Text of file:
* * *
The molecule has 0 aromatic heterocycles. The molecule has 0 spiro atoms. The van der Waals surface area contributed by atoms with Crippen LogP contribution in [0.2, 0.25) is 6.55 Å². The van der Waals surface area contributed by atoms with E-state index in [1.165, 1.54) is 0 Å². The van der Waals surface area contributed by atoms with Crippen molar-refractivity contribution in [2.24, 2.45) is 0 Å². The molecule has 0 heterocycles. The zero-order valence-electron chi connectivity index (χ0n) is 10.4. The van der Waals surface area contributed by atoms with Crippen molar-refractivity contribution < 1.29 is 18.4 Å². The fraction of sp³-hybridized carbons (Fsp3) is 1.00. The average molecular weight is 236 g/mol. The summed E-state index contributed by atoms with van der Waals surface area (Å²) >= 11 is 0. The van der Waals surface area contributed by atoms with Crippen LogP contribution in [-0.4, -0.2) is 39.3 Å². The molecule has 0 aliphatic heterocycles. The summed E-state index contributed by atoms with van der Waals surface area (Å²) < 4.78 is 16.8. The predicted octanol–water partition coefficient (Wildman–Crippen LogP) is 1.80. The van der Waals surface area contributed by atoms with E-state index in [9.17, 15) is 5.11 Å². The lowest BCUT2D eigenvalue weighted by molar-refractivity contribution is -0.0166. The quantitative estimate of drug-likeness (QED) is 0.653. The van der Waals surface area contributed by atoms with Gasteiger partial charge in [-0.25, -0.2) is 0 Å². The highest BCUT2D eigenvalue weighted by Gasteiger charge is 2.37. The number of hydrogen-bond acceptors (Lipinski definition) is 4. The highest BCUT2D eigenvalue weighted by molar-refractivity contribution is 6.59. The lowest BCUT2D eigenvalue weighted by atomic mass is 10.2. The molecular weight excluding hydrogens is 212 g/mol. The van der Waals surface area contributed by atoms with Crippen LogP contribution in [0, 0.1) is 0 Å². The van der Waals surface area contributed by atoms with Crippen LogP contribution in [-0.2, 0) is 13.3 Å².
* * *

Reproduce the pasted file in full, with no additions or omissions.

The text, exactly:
The molecule has 0 aromatic heterocycles. The molecule has 0 spiro atoms. The van der Waals surface area contributed by atoms with Crippen LogP contribution in [0.2, 0.25) is 6.55 Å². The van der Waals surface area contributed by atoms with E-state index in [1.165, 1.54) is 0 Å². The van der Waals surface area contributed by atoms with Crippen molar-refractivity contribution in [2.24, 2.45) is 0 Å². The molecule has 0 heterocycles. The zero-order valence-electron chi connectivity index (χ0n) is 10.4. The van der Waals surface area contributed by atoms with Crippen molar-refractivity contribution < 1.29 is 18.4 Å². The fraction of sp³-hybridized carbons (Fsp3) is 1.00. The average molecular weight is 236 g/mol. The summed E-state index contributed by atoms with van der Waals surface area (Å²) >= 11 is 0. The van der Waals surface area contributed by atoms with Crippen LogP contribution in [-0.4, -0.2) is 39.3 Å². The molecule has 0 aliphatic heterocycles. The summed E-state index contributed by atoms with van der Waals surface area (Å²) < 4.78 is 16.8. The predicted octanol–water partition coefficient (Wildman–Crippen LogP) is 1.80. The van der Waals surface area contributed by atoms with E-state index in [9.17, 15) is 5.11 Å². The lowest BCUT2D eigenvalue weighted by molar-refractivity contribution is -0.0166. The quantitative estimate of drug-likeness (QED) is 0.653. The van der Waals surface area contributed by atoms with Gasteiger partial charge in [-0.25, -0.2) is 0 Å². The highest BCUT2D eigenvalue weighted by Gasteiger charge is 2.37. The number of hydrogen-bond acceptors (Lipinski definition) is 4. The highest BCUT2D eigenvalue weighted by molar-refractivity contribution is 6.59. The lowest BCUT2D eigenvalue weighted by atomic mass is 10.2. The molecular weight excluding hydrogens is 212 g/mol. The van der Waals surface area contributed by atoms with Crippen LogP contribution in [0, 0.1) is 0 Å². The van der Waals surface area contributed by atoms with Crippen LogP contribution in [-0.2, 0) is 13.3 Å².